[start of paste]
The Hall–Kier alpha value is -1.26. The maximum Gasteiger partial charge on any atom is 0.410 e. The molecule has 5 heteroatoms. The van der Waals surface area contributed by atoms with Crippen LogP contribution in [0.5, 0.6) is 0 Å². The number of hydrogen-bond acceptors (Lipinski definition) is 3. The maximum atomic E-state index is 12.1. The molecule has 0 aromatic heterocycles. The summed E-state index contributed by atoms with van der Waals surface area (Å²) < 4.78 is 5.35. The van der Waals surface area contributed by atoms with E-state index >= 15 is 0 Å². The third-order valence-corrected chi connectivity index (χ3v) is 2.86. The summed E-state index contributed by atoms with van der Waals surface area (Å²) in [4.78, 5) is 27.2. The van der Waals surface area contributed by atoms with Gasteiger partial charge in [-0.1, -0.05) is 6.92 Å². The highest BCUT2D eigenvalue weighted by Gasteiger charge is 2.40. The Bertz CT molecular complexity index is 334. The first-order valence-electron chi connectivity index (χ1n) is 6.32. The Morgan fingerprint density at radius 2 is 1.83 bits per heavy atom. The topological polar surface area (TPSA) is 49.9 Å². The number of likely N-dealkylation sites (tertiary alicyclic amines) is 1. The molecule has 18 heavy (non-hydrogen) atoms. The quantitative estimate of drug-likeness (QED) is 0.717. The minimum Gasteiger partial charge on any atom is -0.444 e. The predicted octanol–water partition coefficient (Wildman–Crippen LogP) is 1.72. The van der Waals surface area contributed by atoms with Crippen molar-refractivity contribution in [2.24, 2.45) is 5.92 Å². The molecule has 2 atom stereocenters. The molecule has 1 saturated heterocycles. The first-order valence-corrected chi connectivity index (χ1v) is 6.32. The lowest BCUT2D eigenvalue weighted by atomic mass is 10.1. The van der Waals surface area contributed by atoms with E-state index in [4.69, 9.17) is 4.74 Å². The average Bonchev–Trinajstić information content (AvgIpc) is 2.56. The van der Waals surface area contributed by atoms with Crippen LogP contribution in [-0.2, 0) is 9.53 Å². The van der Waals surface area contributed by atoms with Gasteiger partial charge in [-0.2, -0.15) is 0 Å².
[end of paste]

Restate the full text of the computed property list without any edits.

The Hall–Kier alpha value is -1.26. The maximum Gasteiger partial charge on any atom is 0.410 e. The molecule has 5 heteroatoms. The van der Waals surface area contributed by atoms with Crippen LogP contribution in [0.5, 0.6) is 0 Å². The number of hydrogen-bond acceptors (Lipinski definition) is 3. The maximum atomic E-state index is 12.1. The molecule has 0 aromatic heterocycles. The summed E-state index contributed by atoms with van der Waals surface area (Å²) < 4.78 is 5.35. The van der Waals surface area contributed by atoms with E-state index >= 15 is 0 Å². The third-order valence-corrected chi connectivity index (χ3v) is 2.86. The summed E-state index contributed by atoms with van der Waals surface area (Å²) in [4.78, 5) is 27.2. The van der Waals surface area contributed by atoms with Gasteiger partial charge in [-0.1, -0.05) is 6.92 Å². The highest BCUT2D eigenvalue weighted by Gasteiger charge is 2.40. The Bertz CT molecular complexity index is 334. The first-order valence-electron chi connectivity index (χ1n) is 6.32. The Morgan fingerprint density at radius 2 is 1.83 bits per heavy atom. The topological polar surface area (TPSA) is 49.9 Å². The number of likely N-dealkylation sites (tertiary alicyclic amines) is 1. The molecule has 18 heavy (non-hydrogen) atoms. The quantitative estimate of drug-likeness (QED) is 0.717. The minimum Gasteiger partial charge on any atom is -0.444 e. The predicted octanol–water partition coefficient (Wildman–Crippen LogP) is 1.72. The van der Waals surface area contributed by atoms with Crippen molar-refractivity contribution in [2.24, 2.45) is 5.92 Å². The molecule has 2 atom stereocenters. The molecule has 1 saturated heterocycles. The first-order valence-corrected chi connectivity index (χ1v) is 6.32. The lowest BCUT2D eigenvalue weighted by atomic mass is 10.1. The van der Waals surface area contributed by atoms with E-state index in [4.69, 9.17) is 4.74 Å². The average Bonchev–Trinajstić information content (AvgIpc) is 2.56. The van der Waals surface area contributed by atoms with Crippen LogP contribution in [-0.2, 0) is 9.53 Å². The van der Waals surface area contributed by atoms with Gasteiger partial charge in [-0.2, -0.15) is 0 Å².